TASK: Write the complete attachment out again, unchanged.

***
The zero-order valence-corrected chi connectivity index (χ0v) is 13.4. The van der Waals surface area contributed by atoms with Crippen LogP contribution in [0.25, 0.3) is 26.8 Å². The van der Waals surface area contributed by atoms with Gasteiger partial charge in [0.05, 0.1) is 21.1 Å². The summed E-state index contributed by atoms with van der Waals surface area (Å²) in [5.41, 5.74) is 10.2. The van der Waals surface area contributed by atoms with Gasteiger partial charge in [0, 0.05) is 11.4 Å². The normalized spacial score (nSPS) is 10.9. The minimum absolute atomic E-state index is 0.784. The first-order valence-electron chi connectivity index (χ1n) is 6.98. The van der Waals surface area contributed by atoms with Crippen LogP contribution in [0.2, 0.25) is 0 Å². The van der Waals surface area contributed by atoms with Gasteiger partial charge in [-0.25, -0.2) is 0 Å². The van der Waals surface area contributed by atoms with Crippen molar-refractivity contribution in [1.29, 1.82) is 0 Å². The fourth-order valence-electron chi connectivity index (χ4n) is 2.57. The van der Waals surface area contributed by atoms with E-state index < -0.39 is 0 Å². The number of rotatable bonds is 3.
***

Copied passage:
The zero-order valence-corrected chi connectivity index (χ0v) is 13.4. The van der Waals surface area contributed by atoms with Crippen LogP contribution in [0.25, 0.3) is 26.8 Å². The van der Waals surface area contributed by atoms with Gasteiger partial charge in [0.05, 0.1) is 21.1 Å². The summed E-state index contributed by atoms with van der Waals surface area (Å²) in [5.41, 5.74) is 10.2. The van der Waals surface area contributed by atoms with Gasteiger partial charge in [0, 0.05) is 11.4 Å². The normalized spacial score (nSPS) is 10.9. The minimum absolute atomic E-state index is 0.784. The first-order valence-electron chi connectivity index (χ1n) is 6.98. The van der Waals surface area contributed by atoms with Crippen LogP contribution in [0.2, 0.25) is 0 Å². The van der Waals surface area contributed by atoms with Gasteiger partial charge in [-0.25, -0.2) is 0 Å². The van der Waals surface area contributed by atoms with Crippen molar-refractivity contribution in [1.29, 1.82) is 0 Å². The fourth-order valence-electron chi connectivity index (χ4n) is 2.57. The van der Waals surface area contributed by atoms with E-state index < -0.39 is 0 Å². The number of rotatable bonds is 3.